Central Albertans know all too well that frigid temperatures can wreak havoc, bringing frozen roads, indoor heating challenges and burst pipes in communities across the province.
On Jan. 15, Environment and Climate Change Canada announced that the extreme cold warning in cities across the province came to an end after four days of arctic conditions that stretched Alberta’s electricity grid to its limit.
The Grid Alert has ended as increasing wind and solar generation have created some relief on the system. Please continue conservation efforts during peak hours of 4-7 p.m. as extreme cold continues to challenge all of us in Western Canada. pic.twitter.com/iDFmWUM1db— AESO (@theAESO) January 15, 2024
With the double digit negative temperatures gradually easing throughout the province, this is a great chance for home and business owners to prepare for the next round of cold weather.
Ron McDougall, a Lacombe County home and building inspector of 17 years and owner of Lanron Inspections, has seen it all. He wants Albertans to not only be prepared, but also confident when polar temperatures flare up again. Here are his top 5 recommendations:
1. Keep your furnace filter fresh.
Replacing your furnace air filter is not just about cleanliness; it’s about efficiency. A clogged air filter makes your furnace work harder, consumes more energy, and could lead to a breakdown.
- Change or clean the air filter every month while your furnace is in use.
- Ensure the furnace is well-maintained, especially during harsh Alberta winters.
2. Ensure heat registers, vents and walls aren’t blocked by objects.
If your furnace vents are blocked, it will have to work harder to produce heat that meets the temperature set on the thermostat. As a result, your power bill will be higher.
“I’ve seen some clients fill their closets with clothes pushed up against exterior walls or accidentally block vents, then without proper airflow, the room cools off. If the clothes aren’t touched for six months to a year, the next thing they know they have mold on their exterior facing walls,” McDougall says.
- Inspect heat registers and vents as the weather starts to cool.
- Rearrange furniture that are against exterior walls to allow heated air to circulate properly.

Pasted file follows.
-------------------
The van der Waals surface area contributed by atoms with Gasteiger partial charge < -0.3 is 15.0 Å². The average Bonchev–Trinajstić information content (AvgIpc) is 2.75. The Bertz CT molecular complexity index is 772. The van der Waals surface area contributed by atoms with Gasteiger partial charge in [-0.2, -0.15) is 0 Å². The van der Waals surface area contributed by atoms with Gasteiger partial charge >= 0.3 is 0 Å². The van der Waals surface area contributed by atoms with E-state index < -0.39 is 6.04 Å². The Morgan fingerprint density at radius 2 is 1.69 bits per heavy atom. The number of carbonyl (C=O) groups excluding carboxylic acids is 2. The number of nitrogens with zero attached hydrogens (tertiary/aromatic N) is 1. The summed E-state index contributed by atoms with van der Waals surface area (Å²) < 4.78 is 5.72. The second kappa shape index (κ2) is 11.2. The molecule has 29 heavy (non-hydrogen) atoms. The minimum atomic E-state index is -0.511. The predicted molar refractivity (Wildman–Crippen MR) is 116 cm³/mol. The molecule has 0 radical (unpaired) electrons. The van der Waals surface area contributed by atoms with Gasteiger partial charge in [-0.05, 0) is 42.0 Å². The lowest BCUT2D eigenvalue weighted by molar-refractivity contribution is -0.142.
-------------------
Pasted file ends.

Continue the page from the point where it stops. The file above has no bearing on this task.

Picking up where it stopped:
- Keep wall vents uncovered for maximum efficiency.
3. Put Rugs on Hard Floors.
Rugs provide extra insulation on hard-surface flooring, helping reduce the chill on your feet.
- Make sure rugs are not covering any heat registers.
4. Homes shouldn’t exceed recommended levels of humidity for outdoor temperatures.
In the winter, McDougall routinely examines homes experiencing elevated humidity due to humidifiers or insufficient warm airflow.
Homeowners face increased risk of condensation on windows and secluded areas, leading to cool off, mould and mildew growth.
“If a homeowner has elevated humidity levels in their house, that moisture could migrate upwards. Heat always rises, if you have humid air in your home it could eventually get into your attic, creating frost on the bottom side of the roof sheathing and that could cause attic rain or possible mould in those cold damp areas,” McDougall says.
- Maintain proper indoor humidity level to outside temperatures
- With a programmable thermostat you should program the furnace fan to operate 20 minutes every hour to reduce humidity and the air flow will help even out the temperature throughout the home, this also helps keeping the windows clear.
- As a Level 2 thermologist, Ron can precisely determine which areas of a home or building are cooler than others and advise how to mitigate those colder temperatures.
5. Optimize your thermostat. Setting your thermostat properly allows you to achieve comfort without wasting energy by making your equipment work harder than necessary.
- Smart thermostats can significantly reduce energy costs by optimizing heating based on your activity patterns).
- Set lower temperatures for when you’re away, and higher ones for evenings and weekends.
Learn more at lanron.ca, or call 403-870-3081 to see how your property is faring in the cold.